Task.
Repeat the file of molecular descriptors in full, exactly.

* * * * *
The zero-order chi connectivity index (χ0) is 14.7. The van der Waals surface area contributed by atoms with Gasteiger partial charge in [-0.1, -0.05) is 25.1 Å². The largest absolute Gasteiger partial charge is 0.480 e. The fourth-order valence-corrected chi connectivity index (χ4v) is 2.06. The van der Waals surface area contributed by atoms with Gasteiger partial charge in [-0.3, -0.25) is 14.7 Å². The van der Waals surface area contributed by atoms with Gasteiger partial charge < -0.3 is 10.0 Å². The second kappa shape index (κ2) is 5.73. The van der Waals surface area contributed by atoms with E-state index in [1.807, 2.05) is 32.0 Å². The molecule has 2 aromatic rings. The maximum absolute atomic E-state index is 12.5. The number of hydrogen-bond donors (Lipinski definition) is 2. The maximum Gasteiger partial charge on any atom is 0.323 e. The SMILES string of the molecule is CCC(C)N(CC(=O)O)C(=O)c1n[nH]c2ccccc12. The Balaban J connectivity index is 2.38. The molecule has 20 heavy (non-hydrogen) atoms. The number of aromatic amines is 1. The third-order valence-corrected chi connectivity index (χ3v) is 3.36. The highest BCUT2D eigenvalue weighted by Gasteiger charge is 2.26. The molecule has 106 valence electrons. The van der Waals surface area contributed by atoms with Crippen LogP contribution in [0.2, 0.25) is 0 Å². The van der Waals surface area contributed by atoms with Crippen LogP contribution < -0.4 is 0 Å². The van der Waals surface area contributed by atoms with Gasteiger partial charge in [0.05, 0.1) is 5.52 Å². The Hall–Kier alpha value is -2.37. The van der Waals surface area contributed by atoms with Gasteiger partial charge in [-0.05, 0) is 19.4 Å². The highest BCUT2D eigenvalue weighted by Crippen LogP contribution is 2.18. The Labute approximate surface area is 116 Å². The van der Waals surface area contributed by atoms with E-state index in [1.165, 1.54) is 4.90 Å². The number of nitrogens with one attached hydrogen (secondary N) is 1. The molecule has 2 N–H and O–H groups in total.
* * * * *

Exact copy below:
The zero-order chi connectivity index (χ0) is 14.7. The van der Waals surface area contributed by atoms with Gasteiger partial charge in [-0.1, -0.05) is 25.1 Å². The largest absolute Gasteiger partial charge is 0.480 e. The fourth-order valence-corrected chi connectivity index (χ4v) is 2.06. The van der Waals surface area contributed by atoms with Gasteiger partial charge in [-0.3, -0.25) is 14.7 Å². The van der Waals surface area contributed by atoms with Gasteiger partial charge < -0.3 is 10.0 Å². The second kappa shape index (κ2) is 5.73. The van der Waals surface area contributed by atoms with E-state index in [1.807, 2.05) is 32.0 Å². The molecule has 2 aromatic rings. The maximum absolute atomic E-state index is 12.5. The number of hydrogen-bond donors (Lipinski definition) is 2. The maximum Gasteiger partial charge on any atom is 0.323 e. The SMILES string of the molecule is CCC(C)N(CC(=O)O)C(=O)c1n[nH]c2ccccc12. The Balaban J connectivity index is 2.38. The molecule has 20 heavy (non-hydrogen) atoms. The number of aromatic amines is 1. The third-order valence-corrected chi connectivity index (χ3v) is 3.36. The highest BCUT2D eigenvalue weighted by Gasteiger charge is 2.26. The molecule has 106 valence electrons. The van der Waals surface area contributed by atoms with Crippen LogP contribution in [0.2, 0.25) is 0 Å². The van der Waals surface area contributed by atoms with Crippen LogP contribution < -0.4 is 0 Å². The van der Waals surface area contributed by atoms with Gasteiger partial charge in [0.05, 0.1) is 5.52 Å². The Hall–Kier alpha value is -2.37. The van der Waals surface area contributed by atoms with Gasteiger partial charge in [-0.05, 0) is 19.4 Å². The highest BCUT2D eigenvalue weighted by Crippen LogP contribution is 2.18. The Labute approximate surface area is 116 Å². The van der Waals surface area contributed by atoms with E-state index in [1.165, 1.54) is 4.90 Å². The number of nitrogens with one attached hydrogen (secondary N) is 1. The molecule has 2 N–H and O–H groups in total.